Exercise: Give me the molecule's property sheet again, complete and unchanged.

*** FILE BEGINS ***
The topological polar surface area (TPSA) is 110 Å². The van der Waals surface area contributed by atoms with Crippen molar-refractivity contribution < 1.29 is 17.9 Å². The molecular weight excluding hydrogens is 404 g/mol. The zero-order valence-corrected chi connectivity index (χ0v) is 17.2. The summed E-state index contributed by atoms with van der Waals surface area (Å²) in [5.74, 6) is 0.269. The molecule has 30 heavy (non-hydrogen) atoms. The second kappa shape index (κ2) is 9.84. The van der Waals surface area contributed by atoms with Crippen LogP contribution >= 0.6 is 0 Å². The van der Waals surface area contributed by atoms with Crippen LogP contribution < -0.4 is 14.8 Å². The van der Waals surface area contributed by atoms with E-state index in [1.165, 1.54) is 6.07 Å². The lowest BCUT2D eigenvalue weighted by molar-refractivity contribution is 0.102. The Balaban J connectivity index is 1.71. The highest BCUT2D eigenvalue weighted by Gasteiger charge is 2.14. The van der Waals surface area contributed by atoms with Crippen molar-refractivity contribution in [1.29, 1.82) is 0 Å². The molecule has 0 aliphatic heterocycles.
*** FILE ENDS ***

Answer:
The topological polar surface area (TPSA) is 110 Å². The van der Waals surface area contributed by atoms with Crippen molar-refractivity contribution < 1.29 is 17.9 Å². The molecular weight excluding hydrogens is 404 g/mol. The zero-order valence-corrected chi connectivity index (χ0v) is 17.2. The summed E-state index contributed by atoms with van der Waals surface area (Å²) in [5.74, 6) is 0.269. The molecule has 30 heavy (non-hydrogen) atoms. The second kappa shape index (κ2) is 9.84. The van der Waals surface area contributed by atoms with Crippen LogP contribution >= 0.6 is 0 Å². The van der Waals surface area contributed by atoms with Crippen LogP contribution < -0.4 is 14.8 Å². The van der Waals surface area contributed by atoms with E-state index in [1.165, 1.54) is 6.07 Å². The lowest BCUT2D eigenvalue weighted by molar-refractivity contribution is 0.102. The Balaban J connectivity index is 1.71. The highest BCUT2D eigenvalue weighted by Gasteiger charge is 2.14. The van der Waals surface area contributed by atoms with Crippen molar-refractivity contribution in [1.29, 1.82) is 0 Å². The molecule has 0 aliphatic heterocycles.